Photo by Georges Jansoone
of work by Eugen Felix
via Wikimedia Commons
Dawn was coming too slowly, too quickly. Crown Prince Rudolph, heir to the dual thrones of Austria and Hungary, knew he had to complete his plan. It had all seemed so simple, why was he hesitating?
Soon, the handful of servants and his friends would be wandering about the hunting lodge at Mayerling outside of Vienna. Hours ticked by on that frozen January night. Finally, around six a.m., the handsome young man left the chilly bed chamber and summoned his valet, and sending him on a false errand to out of earshot. As the trusty servant dashed out of the house, the valet heard his master whistling. Knowing no one would hear the final shot, Rudolph sat back down next to Mary Vetsera and placed the gun to his head.
When the Crown Prince did not emerge from his chamber later that morning, the valet and the other servants hesitated to disturb him. They knew he was with his mistress. But the prince’s guest Count Hoyos and his brother-in-law Prince Philip of Coburg, who had arrived that morning from Vienna, were unaware that she had been smuggled in. The room was forced open on Prince Philip’s orders and the gruesome scene unfolded before them.
As the only son of the powerful, hard-working but autocratic Emperor Francis Joseph II and his beloved, beautiful but restless wife Elizabeth of Bavaria, Rudolph had led a charmed life. He was considered one of the handsomest, most popular and most promising young princes in Europe. Even the rapidly aging widow Queen Victoria fell under his spell—her cousin, the Duchess of Teck, teased that Victoria had fallen in love with him.
But as Rudolph grew into adulthood, troubling characteristics began to emerge, like the pleasure he took in killing small animals. His mother’s son, he was restless and liberal-minded. He began keeping company with like-minded people, some of whom sought to overthrow his father. Rudolph even wrote incognito articles for a liberal newspaper. The Emperor, who had once planned to personally train his son for his future role, instead felt compelled to keep him away from state business and had him followed by the secret police. Unlike either of his fearless parents, Rudolph was cowardly and promiscuous. He was moody and felt persecuted.
Forced into a loveless marriage with Princess Stephanie of Belgium, he found no solace in his private life. Even his darling little daughter could not assuage the demons that were pursuing him. (Read my post about Stephanie and her sisters, Three Neglected Princesses.)
Inspired perhaps by the mysterious suicide of his cousin King Ludwig of Bavaria, Rudolph decided that a murder-suicide was the solution to his troubles. He contemplated the idea for many months, always looking for a companion for his plans. He proposed the idea to his horrified wife, who took the information directly to the Emperor. He asked his longtime mistress Mitzi Kaspar to join his pact. She reported the incident to the police who also notified the Emperor. On both occasions, the Emperor could not bring himself to believe that Rudolph was serious—he may threaten to harm himself, but he could never actually do it.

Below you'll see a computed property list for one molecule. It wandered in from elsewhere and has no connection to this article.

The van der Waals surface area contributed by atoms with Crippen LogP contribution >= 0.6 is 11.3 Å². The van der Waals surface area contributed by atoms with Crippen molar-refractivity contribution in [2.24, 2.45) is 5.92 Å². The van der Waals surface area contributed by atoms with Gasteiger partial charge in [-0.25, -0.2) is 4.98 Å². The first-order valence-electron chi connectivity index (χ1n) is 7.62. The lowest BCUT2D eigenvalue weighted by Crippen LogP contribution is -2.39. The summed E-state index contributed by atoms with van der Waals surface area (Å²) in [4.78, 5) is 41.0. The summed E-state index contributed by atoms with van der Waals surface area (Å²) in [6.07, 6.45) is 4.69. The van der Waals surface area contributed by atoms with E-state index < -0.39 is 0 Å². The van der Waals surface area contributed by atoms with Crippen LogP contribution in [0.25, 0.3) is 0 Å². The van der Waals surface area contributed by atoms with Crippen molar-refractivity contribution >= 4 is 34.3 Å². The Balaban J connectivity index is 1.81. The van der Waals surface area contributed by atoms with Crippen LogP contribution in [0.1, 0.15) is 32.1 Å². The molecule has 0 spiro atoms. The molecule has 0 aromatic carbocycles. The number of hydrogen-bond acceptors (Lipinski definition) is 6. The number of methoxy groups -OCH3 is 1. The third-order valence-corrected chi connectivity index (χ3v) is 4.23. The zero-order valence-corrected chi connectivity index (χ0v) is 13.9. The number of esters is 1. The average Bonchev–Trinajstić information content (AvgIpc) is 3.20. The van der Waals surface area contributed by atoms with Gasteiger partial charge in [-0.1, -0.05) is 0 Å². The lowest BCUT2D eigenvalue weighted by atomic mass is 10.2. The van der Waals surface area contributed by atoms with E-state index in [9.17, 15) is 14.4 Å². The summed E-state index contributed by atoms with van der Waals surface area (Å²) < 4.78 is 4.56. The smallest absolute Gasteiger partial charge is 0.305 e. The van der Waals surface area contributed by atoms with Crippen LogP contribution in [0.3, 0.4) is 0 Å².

By Atelier Turk
via Wikimedia Commons
Mary excitedly agreed. She had been the prince’s lover for barely two weeks when she left her mother’s house for a shopping trip with Rudolph’s cousin (and procuress) Countess Marie Larisch. Two days later, her distraught mother, went to the palace to demand that the Empress make the Crown Prince return her daughter immediately.
“Your daughter is dead,” the unusually calm Elizabeth told her, “but also my Rudolph is dead.” The news had been brought to the highly strung Empress only hours before. Everyone feared to tell her—especially since the Emperor tried to keep all unpleasantness from her—but they feared even more to tell the Emperor. So, it fell to Empress to break the news to Francis Joseph, who was distraught and no doubt niggled by guilt at the tragedy.
The palace tried to hush up the cause and circumstances of the death. Little Mary’s uncles were forced to dress her and sneak her away from Mayerling in the middle of the night with her body seated upright between them in the carriage. But, the subterfuge was useless. Telegraph wires and newspapers around the world were already publishing the story before it had even reached the ears of the imperial parents. The doctor would not confirm the proposed cause of death (heart failure), reporting instead that the Crown Prince had died from a self-inflicted gunshot to the head. He did, however, add that certain brain abnormalities indicated that it had happened in a moment of “mental derangement.”
It was enough to convince the public. Rudolph’s cousin after all was King Ludwig, who had been declared insane before he committed suicide, and who had been succeeded by his even more mentally disturbed brother, King Otto, who had been brought out of confinement to assume the throne under a regency.
It was also enough to guarantee a properly royal and religious burial. His grieving father dutifully attended, but his mother could not bring herself to mourn so publicly. In the middle of the night, she stole out of the palace and hailed a taxi. Against the protests of the monks, she insisted on entering the dark, icy crypt alone but her anguished cries could still be heard ringing through the monastery.
Later, she would say that all those who had whispered against her in Vienna must be satisfied knowing that “no son of mine will ever rule Austria.” The role of heir apparent was assumed by Rudolph’s cousin, Archduke Francis Ferdinand, who, two decades later, would also die with his beloved from gunshot wounds, this time at the hands of an assassin who sparked the First World War.